And things get more upside-down, still. I was at a restaurant and was surrounded by flies as I sat there wondering what to order. I was preparing to defend my bounty from them, but when it arrived they went away. Twice a fly approached and was easily shooed away. The third time I didn’t try to shoo him, but he turned away anyways. After that I didn’t fear them trying to share with me again.
But I digress. Where was I? Oh yes, trying to find any kind of tourist information I could. Well I’d seen a map of the city and I kind of knew where some things were. I knew where a hostel was and where the center was, roughly, compared to each other. As luck would have it I found a sign for the hostel so I followed it. Until it came to a dead-end with no indication which way to go.
I walked one way for a while and then another and felt like I was close, but not close enough to risk getting lost. I knew what street the hostel was on, but none of the streets are marked so that’s a crap shoot. If Belgrade was difficult to navigate even with a map, Skopje would be impossible without one.
OK, time to seek out some fresh Internet. And some coffee. I hoofed it toward where I thought the center was and ran across a park. Free Internet. Nice, but no coffee. Fortunately there was a mall just up the road where I found both.
I pulled down a map of Skopje to my phone and checked out some things to do on my laptop. (Google really let me down. According to their map, it’s only a highway with a dot beside it. Actually I just checked and they’ve added a bit more detail in the last day or so, but still not much.) I also found a great travel site with information about Skopje.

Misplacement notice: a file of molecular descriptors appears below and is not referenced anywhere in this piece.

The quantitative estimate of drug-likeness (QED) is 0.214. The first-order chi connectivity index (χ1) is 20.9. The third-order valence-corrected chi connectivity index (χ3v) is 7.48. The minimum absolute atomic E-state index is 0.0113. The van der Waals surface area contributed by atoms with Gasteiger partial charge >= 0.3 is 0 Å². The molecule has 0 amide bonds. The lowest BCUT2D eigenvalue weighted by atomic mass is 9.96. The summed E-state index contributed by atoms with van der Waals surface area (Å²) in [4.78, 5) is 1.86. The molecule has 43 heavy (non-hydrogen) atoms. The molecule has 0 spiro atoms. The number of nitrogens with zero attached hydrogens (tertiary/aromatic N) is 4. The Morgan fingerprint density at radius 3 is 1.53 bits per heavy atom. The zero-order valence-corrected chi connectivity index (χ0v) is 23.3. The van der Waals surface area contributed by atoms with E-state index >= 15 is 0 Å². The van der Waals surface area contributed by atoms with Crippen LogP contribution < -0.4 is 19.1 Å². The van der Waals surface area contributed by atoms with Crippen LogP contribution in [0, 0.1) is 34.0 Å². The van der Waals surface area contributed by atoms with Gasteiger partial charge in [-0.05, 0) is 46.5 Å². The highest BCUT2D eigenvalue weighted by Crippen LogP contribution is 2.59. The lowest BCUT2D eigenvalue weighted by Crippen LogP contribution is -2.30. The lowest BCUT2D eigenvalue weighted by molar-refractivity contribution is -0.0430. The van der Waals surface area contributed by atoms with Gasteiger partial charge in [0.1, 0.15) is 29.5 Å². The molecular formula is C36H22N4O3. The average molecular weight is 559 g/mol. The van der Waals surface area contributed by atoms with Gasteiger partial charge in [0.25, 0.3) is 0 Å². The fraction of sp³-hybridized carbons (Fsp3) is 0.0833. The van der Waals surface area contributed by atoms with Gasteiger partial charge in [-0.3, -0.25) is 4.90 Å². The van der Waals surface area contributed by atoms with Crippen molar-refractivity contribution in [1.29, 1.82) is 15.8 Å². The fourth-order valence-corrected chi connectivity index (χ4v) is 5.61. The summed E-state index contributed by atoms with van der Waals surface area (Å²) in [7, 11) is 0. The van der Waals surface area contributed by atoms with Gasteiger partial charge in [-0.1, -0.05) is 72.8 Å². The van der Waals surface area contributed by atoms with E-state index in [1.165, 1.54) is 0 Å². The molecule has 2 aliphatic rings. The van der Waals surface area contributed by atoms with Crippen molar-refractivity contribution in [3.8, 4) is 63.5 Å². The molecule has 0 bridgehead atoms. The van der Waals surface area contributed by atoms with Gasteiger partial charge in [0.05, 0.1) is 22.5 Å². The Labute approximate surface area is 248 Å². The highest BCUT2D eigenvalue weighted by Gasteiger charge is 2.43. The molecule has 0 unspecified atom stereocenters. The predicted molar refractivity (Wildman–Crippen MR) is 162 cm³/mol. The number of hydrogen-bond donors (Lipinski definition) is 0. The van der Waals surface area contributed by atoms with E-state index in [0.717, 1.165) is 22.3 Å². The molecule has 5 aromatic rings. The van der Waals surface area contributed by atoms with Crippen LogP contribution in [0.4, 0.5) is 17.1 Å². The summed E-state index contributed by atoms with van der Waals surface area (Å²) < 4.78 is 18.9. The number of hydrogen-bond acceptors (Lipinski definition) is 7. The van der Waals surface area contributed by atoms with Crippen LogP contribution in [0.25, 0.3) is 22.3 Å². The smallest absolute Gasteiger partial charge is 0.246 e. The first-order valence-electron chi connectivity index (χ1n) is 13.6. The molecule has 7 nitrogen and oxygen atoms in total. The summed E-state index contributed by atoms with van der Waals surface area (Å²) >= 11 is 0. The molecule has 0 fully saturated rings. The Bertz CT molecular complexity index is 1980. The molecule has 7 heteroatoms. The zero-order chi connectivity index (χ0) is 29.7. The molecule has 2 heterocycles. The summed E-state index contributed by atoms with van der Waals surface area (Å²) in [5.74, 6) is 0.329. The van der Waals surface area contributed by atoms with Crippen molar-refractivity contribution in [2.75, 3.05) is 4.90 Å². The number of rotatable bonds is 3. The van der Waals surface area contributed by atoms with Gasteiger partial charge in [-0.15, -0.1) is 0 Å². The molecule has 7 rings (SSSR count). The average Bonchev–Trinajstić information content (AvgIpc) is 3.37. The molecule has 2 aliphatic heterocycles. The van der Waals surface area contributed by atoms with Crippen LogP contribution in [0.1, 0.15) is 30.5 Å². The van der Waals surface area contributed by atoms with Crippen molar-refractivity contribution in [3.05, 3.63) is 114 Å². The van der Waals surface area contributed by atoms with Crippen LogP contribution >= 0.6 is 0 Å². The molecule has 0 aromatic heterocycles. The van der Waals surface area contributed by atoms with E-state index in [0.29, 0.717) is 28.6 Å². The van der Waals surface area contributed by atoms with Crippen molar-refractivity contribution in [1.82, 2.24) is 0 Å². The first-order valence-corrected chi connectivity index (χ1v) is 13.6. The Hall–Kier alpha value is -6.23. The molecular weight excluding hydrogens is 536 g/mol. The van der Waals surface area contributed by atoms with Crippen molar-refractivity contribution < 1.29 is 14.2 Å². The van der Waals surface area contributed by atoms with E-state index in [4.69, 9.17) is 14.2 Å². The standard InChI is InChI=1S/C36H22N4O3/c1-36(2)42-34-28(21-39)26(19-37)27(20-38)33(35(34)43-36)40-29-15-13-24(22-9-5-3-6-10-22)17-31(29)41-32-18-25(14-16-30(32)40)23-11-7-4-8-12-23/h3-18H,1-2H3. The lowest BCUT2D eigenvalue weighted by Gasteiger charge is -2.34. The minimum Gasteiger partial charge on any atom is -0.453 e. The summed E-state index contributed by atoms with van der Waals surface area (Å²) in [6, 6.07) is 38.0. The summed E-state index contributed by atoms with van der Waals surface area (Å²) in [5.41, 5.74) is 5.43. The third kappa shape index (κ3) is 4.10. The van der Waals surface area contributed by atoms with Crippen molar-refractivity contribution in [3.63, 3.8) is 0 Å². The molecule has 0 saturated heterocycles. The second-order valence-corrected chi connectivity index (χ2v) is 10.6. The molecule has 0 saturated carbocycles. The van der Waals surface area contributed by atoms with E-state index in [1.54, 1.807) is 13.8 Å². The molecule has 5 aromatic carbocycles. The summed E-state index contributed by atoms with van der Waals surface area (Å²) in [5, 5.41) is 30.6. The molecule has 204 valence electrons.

Then I set off toward a hostel to check in and drop off some of my stuff. I got settled into the place – very reminiscent of the Communist-style housing I was accustomed to by now – and headed back out to explore the city. But first, I was given a photocopy of a tourist map and had some of the places pointed out to me there. Finally.
The main sites I wanted to hit were the Old Market, Kale Castle, some of the mosques, the Stone Bridge and others. There wasn’t anything particularly spectacular about the places except that they were not at all touristic. The castle was undergoing reconstruction, but the rest of the places seemed to have remained the same for decades or centuries. But more on that later.
This only scratches the surface of a place like Skopje. And it puts it in a bad light, but this is the first impression I got. I’m happy to say that impression was not the whole story.